Not so long ago, corporate meeting planners were dreaming up impressive off-site events for their groups to attend. Cirque Du Soleil, anyone? One of the key measures for engagement were Instagram photos and shares.
Banquet and front desk staff resumed their old positions, albeit temporarily for preparation and the event, as more than 550 attendees masked up to ensure the country’s marquee beauty pageants went on—not as scheduled, but better late and a little different than normal.
Event technologies everywhere are stepping up to the plate in 2020, attempting to ease meeting planners’ woes that virtual experiences can never quite measure up to face-to-face events. Yet one element that hasn’t been addressed is the virtual awards show — until now.
MeetingPlay, a Maryland-based technology company for events and conferences founded in 2011, has launched a new feature designed to nearly replicate the experience of an in-person awards night, both for recipients and attendees.
If you’ve ever stayed in a hotel such as Acqualina Resort in Miami, Waldorf Astoria in Chicago or Conrad New York Downtown, you may have noticed a fresh collection of books on the nightstand. You have a company called Bedside Reading to thank for that. Started by Jane Ubell-Meyer, this program places new books from every major publisher, as well as independent publishers and self-published authors, for guests to read (or take) for free in hotel rooms.
For more than 20 years, the Black Hat USA conference has brought together attendees from the world of cybersecurity research, development and trends. As with many other live events, this year’s conference — originally scheduled for Aug. 1-6 in Las Vegas — was held virtually for the first time in response to the pandemic. Transferring the content was one thing; translating the usual end-of-conference party was a challenge in itself.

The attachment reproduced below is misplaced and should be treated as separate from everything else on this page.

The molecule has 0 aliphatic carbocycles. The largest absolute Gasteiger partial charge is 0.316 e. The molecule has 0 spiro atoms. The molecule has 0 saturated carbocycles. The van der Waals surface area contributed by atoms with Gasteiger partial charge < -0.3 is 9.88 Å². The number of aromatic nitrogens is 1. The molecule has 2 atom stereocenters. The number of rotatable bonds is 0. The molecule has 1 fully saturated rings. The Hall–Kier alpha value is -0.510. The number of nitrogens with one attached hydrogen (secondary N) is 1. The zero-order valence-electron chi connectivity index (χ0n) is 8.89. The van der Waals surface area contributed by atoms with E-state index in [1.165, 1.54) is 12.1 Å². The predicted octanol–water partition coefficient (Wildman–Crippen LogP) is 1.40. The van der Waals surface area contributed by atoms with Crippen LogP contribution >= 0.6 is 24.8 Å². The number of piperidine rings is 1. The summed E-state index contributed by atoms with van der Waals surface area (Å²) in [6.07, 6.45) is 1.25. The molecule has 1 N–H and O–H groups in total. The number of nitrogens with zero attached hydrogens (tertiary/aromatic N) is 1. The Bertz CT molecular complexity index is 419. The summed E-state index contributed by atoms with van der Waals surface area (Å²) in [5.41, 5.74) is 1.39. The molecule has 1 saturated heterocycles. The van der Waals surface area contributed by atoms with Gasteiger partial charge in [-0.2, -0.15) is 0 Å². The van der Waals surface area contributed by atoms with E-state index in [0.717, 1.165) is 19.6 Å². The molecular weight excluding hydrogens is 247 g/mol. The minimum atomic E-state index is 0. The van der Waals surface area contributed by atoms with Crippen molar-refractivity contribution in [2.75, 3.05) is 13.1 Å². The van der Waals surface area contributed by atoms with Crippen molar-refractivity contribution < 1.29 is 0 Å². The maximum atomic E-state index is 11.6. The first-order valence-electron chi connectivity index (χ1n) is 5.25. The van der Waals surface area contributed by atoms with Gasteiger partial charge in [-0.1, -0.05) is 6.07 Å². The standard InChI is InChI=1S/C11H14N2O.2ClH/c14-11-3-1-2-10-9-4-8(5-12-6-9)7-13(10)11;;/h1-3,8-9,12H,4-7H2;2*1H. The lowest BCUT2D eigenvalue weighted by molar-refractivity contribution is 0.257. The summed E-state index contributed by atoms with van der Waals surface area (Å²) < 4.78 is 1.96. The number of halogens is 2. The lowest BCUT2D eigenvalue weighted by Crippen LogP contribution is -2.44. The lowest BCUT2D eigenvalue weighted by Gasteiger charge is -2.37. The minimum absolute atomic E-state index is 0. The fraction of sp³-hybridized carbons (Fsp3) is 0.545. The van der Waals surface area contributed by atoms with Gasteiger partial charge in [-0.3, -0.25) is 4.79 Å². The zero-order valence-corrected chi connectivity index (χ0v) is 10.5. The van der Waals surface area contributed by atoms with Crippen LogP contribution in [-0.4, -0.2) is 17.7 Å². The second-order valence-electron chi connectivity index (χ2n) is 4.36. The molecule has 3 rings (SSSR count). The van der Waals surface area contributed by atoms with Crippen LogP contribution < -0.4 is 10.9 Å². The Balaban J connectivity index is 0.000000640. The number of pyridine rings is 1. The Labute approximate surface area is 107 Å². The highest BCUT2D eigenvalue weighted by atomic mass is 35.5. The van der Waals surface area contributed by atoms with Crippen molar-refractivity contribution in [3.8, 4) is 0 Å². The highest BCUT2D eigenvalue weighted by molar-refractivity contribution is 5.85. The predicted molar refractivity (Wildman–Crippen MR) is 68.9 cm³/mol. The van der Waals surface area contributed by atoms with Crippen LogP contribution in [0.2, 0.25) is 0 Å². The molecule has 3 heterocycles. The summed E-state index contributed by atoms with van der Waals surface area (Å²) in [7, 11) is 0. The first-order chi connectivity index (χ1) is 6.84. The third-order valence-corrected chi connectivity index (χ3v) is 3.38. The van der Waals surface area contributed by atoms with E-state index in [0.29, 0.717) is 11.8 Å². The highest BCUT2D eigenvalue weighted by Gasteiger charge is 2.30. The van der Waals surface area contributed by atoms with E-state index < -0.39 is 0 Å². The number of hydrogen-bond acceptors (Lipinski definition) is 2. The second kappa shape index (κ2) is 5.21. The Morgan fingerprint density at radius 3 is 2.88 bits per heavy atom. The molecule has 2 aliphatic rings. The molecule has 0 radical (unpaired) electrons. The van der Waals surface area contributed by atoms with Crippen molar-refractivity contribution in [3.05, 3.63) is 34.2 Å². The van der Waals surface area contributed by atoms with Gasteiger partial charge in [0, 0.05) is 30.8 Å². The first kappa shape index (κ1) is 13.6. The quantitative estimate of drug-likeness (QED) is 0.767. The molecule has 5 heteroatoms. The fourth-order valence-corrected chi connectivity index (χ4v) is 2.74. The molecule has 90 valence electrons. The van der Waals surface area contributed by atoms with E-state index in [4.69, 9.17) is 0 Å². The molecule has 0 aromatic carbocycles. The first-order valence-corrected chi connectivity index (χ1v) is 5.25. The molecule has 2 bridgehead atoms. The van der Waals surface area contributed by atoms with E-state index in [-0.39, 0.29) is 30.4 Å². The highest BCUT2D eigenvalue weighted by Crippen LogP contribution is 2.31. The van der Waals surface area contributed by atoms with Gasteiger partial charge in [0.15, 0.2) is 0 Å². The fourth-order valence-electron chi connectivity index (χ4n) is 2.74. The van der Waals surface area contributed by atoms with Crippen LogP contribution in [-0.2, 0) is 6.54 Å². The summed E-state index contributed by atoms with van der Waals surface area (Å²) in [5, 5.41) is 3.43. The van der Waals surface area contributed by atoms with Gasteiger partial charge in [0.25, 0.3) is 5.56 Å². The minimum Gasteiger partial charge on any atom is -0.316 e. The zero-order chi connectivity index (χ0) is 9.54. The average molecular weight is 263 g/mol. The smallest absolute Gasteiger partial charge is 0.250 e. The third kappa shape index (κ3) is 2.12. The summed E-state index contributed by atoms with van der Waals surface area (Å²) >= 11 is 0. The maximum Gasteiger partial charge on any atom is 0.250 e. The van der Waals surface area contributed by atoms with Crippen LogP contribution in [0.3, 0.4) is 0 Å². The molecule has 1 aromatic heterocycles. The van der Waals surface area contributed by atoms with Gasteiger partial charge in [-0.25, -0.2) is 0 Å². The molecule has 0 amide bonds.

As the event industry slowly begins to creep back, smaller venues are particularly well-suited to host gatherings, as groups often have the entire space to themselves and can limit the number of people that attendees come into contact with. This was a fact that the U.S. Census Bureau event team took into consideration when rebooking several job training sessions that had previously been canceled because of COVID-19.
As he watched the pandemic wreak havoc on the corporate events industry, Chris Greenslade, principal for the Charleston, S.C.-based CSG Meetings Management and Consulting, noticed that many of the suppliers involved in a planner’s traditional network either temporarily downsized or went out of business altogether. This left corporate planners without their usual support system as they navigated the challenges of either renegotiating their events or reworking them into a virtual or hybrid version.
Held twice a year, Verizon Media’s flagship Build It event introduces the company’s employees from around the world to its new products and services through a mix of interactive brand experiences and inspiring keynote speakers. The event traditionally takes place at five Verizon Media campuses (four in the United States and one in London) and is also live streamed to their global offices.
So your meeting or trade show has been postponed or cancelled. You turned your misfortune into good fortune for others by donating your unused food and event supplies to local food banks and charities. You even got your team involved in the feel-good effort, which you made sure to share with your event audience via your marketing and social media channels.